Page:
Is Pluto the Only Dwarf Planet?

In August 2006, members of the International Astronomical Union (IAU) voted to demote Pluto to the status of a dwarf planet. Planets of this type are celestial bodies that are in regular orbit around a sun and have sufficient mass to be shaped by its own gravity but generally are smaller than the planet Mercury. Unlike moons, dwarf planets do not orbit inner or outer planets. Along with Pluto, there are four other known dwarf planets in the solar system: Eris, Makemake, Haumea and Ceres.

More facts about dwarf planets:

  • Ceres and Pluto are relative newcomers to the status of dwarf planet. Ceres was elevated from the status of asteroid or minor planet to dwarf planet in 2006, the same year in which Pluto was demoted.

  • Pluto is tilted on its axis, a factor that affects it orbit. Every 248 Earth years, Pluto slips into the orbit of Neptune and remains within that planet’s orbit for 20 years.

  • Makemake and Haumea were classified as dwarf planets after the reassignment of Pluto. Makemake was accepted as a dwarf planet on 11 July 2008, and Haumea received this classification on 17 September 2008.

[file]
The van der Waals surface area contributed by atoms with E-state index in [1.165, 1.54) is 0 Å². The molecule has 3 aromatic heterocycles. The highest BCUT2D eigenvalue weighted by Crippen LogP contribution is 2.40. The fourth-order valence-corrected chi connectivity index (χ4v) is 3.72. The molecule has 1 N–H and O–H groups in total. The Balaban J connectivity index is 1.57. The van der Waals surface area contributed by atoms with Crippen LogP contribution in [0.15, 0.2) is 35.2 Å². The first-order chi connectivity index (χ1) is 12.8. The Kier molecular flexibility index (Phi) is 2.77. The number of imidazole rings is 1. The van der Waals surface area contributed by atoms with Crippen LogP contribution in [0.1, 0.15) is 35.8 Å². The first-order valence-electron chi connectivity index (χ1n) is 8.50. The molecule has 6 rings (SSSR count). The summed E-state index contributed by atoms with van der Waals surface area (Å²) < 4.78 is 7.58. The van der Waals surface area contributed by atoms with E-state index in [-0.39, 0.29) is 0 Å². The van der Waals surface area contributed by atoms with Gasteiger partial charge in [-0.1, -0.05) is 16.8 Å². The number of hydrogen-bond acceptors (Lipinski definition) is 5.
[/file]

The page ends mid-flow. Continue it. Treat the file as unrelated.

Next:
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Discussion Comments


No, Pluto and Neptune are highly unlikely to collide. This is due to Pluto's being out of the standard disc shape that planets orbit in. This results in a 3D path where Pluto's distance from the Sun crosses over Neptune's same distance from the Sun at a different 3D point in Space.

There is also synchronisation of their orbits likely due to gravitational forces of Pluto and Neptune. This synchronisation prevents them from being to close. The only reason they would collide is due outside forces giving them a change in orbit, as would be the same for all the discovered planets in our solar system.


I guess that means sometime in the future a collision between pluto and neptune is inevitable.

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